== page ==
By Sheli DeNola

According to a recent UN report, 2007 was one of Afghanistan’s deadliest years since the war broke-out in 2001. The continuing military difficulties faced by U.S. and NATO forces in Afghanistan are partly the result of what has been regarded as a change in the nature of the Afghan insurgency.

“We saw a definitive shift in tactics,” said Gregg Sullivan, director of the Bureau of South & Central Asian Affairs at the U.S. State Department. “The Taliban forces resorted to a strategy far more akin to that of terrorists. Roadside bombs, suicide bombing, and kidnapping became their primary tactics.”

According to Sullivan, this tactical shift initiated by Taliban insurgents has been met with a change in NATO military strategy. Sullivan referred to this strategy as one of “steady expansion” in which diplomacy is used to ensure political ties. The strategy also focuses on initiating economic development and transferring security concerns to allied Afghan forces.

This shift reflects a growing U.S. and NATO emphasis on reconstruction and economic development in Afghanistan, but such efforts have faced great challenges thus far.

“The country was so destroyed that almost everything remains to be done,” said Kathleen Newland, director of the Migration Policy Institute. “The government is trying to setup industries and infrastructure. Outside of Kabul the situation is very complex. The Afghan government does not have a great deal of capacity.”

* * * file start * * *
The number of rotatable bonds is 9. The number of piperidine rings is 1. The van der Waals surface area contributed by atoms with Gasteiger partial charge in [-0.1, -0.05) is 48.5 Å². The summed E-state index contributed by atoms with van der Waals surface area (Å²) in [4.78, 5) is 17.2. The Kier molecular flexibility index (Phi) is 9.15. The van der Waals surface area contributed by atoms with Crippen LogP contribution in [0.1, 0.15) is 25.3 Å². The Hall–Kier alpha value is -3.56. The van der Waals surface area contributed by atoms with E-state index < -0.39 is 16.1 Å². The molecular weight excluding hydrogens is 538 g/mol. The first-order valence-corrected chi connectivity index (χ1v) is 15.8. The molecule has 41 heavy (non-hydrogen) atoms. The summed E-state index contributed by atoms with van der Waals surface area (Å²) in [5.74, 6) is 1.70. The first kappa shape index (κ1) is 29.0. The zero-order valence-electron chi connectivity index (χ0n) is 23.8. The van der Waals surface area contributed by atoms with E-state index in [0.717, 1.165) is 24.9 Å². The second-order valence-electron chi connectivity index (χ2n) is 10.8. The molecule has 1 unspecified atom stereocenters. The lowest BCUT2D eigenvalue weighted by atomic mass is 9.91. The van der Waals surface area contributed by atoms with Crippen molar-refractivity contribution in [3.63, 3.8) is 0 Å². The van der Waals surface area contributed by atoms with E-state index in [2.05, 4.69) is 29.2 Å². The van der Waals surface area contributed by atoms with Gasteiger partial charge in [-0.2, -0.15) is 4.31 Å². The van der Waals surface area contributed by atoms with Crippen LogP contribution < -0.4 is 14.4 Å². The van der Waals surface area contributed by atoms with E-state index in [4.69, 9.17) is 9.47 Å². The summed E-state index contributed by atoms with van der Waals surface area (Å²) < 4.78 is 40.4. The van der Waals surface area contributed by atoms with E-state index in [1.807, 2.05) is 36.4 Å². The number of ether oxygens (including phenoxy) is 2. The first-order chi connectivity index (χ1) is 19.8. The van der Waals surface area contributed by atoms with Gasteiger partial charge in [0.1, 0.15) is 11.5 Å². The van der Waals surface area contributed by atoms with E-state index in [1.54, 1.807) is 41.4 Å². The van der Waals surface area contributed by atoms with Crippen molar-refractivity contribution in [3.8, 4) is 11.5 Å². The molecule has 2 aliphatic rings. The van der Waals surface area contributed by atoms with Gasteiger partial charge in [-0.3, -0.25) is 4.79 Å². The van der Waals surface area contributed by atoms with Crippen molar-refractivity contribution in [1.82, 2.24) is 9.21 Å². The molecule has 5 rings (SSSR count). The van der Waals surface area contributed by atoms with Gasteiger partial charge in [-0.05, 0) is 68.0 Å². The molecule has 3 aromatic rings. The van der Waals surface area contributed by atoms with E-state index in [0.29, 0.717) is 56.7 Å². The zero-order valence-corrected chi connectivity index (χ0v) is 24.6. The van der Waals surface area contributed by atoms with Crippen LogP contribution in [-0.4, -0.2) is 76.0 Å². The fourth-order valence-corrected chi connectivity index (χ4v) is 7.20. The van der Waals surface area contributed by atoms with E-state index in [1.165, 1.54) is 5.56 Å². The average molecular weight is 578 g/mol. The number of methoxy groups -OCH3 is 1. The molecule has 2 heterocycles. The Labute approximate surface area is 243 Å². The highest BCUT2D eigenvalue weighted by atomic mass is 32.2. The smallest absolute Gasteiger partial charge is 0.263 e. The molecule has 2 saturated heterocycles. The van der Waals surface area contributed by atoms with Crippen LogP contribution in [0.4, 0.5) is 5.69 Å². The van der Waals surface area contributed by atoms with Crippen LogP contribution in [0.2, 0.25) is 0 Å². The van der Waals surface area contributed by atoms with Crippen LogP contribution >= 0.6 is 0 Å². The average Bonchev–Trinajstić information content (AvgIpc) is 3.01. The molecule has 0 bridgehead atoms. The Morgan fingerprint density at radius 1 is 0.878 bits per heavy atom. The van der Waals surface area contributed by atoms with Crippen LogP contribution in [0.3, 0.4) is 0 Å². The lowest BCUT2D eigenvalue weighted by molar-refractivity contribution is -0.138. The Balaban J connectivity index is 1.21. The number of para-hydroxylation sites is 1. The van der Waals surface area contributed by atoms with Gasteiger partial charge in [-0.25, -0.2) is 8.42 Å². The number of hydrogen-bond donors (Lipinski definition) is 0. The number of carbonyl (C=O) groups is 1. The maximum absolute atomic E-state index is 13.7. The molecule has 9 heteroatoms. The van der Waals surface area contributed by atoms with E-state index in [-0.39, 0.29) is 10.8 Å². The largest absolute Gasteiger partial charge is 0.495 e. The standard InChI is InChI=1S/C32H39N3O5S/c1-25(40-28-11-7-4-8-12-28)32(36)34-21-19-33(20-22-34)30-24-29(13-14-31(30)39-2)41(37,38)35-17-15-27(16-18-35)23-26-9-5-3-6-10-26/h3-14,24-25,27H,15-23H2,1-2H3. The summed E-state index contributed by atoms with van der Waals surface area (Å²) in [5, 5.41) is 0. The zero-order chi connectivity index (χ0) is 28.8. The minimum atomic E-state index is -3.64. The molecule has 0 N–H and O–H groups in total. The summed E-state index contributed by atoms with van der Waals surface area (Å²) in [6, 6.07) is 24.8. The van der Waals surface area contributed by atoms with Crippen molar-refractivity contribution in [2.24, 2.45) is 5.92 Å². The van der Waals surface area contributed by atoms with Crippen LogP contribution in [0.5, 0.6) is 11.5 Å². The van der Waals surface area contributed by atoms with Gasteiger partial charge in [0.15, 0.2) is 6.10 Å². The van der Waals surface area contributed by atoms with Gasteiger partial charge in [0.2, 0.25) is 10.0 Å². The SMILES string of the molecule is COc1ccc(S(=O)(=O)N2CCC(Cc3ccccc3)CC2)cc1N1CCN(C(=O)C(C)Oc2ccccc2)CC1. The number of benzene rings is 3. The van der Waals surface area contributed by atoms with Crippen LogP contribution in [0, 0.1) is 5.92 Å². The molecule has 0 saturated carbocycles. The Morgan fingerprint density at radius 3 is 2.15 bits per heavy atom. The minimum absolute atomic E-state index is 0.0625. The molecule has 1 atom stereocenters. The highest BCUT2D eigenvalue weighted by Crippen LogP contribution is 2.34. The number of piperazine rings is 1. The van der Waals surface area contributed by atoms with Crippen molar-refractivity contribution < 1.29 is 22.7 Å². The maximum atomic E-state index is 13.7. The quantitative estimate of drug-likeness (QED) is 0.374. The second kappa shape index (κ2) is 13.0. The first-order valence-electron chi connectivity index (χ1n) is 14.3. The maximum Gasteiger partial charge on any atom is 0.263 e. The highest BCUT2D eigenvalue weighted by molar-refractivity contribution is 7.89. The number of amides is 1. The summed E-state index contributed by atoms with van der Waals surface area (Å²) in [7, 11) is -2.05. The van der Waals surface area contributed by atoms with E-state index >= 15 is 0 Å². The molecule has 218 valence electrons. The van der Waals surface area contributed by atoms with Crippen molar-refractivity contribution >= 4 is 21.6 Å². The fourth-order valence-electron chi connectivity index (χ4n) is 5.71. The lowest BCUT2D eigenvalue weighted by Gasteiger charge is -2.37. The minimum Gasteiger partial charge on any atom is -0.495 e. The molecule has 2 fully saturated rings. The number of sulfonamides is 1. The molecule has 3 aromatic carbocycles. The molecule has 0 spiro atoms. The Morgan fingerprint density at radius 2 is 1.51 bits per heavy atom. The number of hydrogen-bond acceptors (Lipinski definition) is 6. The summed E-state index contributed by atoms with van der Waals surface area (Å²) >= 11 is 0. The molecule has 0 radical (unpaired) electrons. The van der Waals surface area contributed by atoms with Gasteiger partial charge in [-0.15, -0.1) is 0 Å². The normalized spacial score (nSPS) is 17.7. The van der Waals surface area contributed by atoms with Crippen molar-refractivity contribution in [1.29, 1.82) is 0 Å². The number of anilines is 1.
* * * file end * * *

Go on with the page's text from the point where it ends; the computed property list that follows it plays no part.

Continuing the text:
According to Akbar Ayazi of Radio Free Afghanistan, there is a direct link between quality of life for Afghan civilians and the strength of the Taliban insurgency.

“Not much has been done in the reconstruction,” Ayazi wrote in an e-mail. “People who are unhappy with the situation, if not joining the insurgency, at least somehow support them.”

Much of the humanitarian community is also concerned with the lack of successful reconstruction in Afghanistan and its negative effects on human rights issues in the country.

“We need to overhaul how we deal with Afghanistan. We need to totally review where all this military aid is going,” said Elsie DeLaere of Amnesty International Afghanistan. “We’ve got to come up with a more democratic government, even if we have to pressure the current regime. The people who have been abused do not forget.”